• And that’s not to mention the general chatter, answering back and disrespect that happens in every lesson.

I can understand why some new teachers can’t cope with the behaviour they have to deal with. I’ve been lucky that in every school I have worked in there has been a decent behaviour policy in place which is backed up by support from senior members of staff. And there are always some kids who are well behaved, who do want to work and to learn. I’m sure there are schools where the general standard of behaviour is better, but to some degree or another wherever you find kids, you will find badly behaved kids. There have been many times over the last four years where I’ve thought I couldn’t cope, that I had made the wrong decision by going into teaching and if you look at the way teaching is portrayed in the media then you would wonder why anyone would do it.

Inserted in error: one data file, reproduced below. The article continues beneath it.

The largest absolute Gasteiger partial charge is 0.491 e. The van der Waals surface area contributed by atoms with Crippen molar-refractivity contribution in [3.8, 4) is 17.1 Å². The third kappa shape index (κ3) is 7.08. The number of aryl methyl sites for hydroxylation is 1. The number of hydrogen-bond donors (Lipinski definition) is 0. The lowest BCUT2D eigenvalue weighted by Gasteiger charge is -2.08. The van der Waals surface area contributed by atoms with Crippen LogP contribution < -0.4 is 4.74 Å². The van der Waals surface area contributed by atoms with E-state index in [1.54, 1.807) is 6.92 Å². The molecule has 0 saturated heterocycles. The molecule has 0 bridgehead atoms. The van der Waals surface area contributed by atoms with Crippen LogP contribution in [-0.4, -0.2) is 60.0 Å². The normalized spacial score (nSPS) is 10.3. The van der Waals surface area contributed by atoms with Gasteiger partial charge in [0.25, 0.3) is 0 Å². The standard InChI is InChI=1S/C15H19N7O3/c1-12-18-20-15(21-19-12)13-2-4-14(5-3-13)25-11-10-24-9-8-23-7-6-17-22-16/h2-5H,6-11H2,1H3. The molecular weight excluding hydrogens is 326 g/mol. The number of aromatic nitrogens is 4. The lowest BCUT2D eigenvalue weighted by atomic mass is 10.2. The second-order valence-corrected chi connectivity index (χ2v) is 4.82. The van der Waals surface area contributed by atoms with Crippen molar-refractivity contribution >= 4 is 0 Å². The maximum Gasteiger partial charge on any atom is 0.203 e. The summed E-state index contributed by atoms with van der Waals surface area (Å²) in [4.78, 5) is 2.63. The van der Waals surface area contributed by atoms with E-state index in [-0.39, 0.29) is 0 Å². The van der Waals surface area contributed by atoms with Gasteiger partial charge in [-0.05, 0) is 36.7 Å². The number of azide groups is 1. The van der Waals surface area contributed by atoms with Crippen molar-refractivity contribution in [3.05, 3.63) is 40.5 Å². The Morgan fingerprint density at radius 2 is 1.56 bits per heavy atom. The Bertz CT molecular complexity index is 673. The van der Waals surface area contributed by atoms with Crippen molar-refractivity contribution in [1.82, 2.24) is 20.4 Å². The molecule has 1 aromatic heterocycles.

But this is what makes me sad; we shouldn’t despair over the state of education in this country, although I’ll be the first to admit I’m glad I teach in Scotland, out of the reach of Michael Gove and all the terrible decisions he keeps making about education in England. Because, these kids don’t need despairing over, they need help to overcome whatever it is that makes them behave the way they do. They need some hope, that if they work hard at school then they can achieve, that they can make something of themselves. My main role, as a teacher, is not to teach these kids French or Spanish. It’s to teach them how to respect one another, how to work with other people, how to communicate, how to trust that there are adults who will do their best for them, how to ask for help, how to become responsible members of society.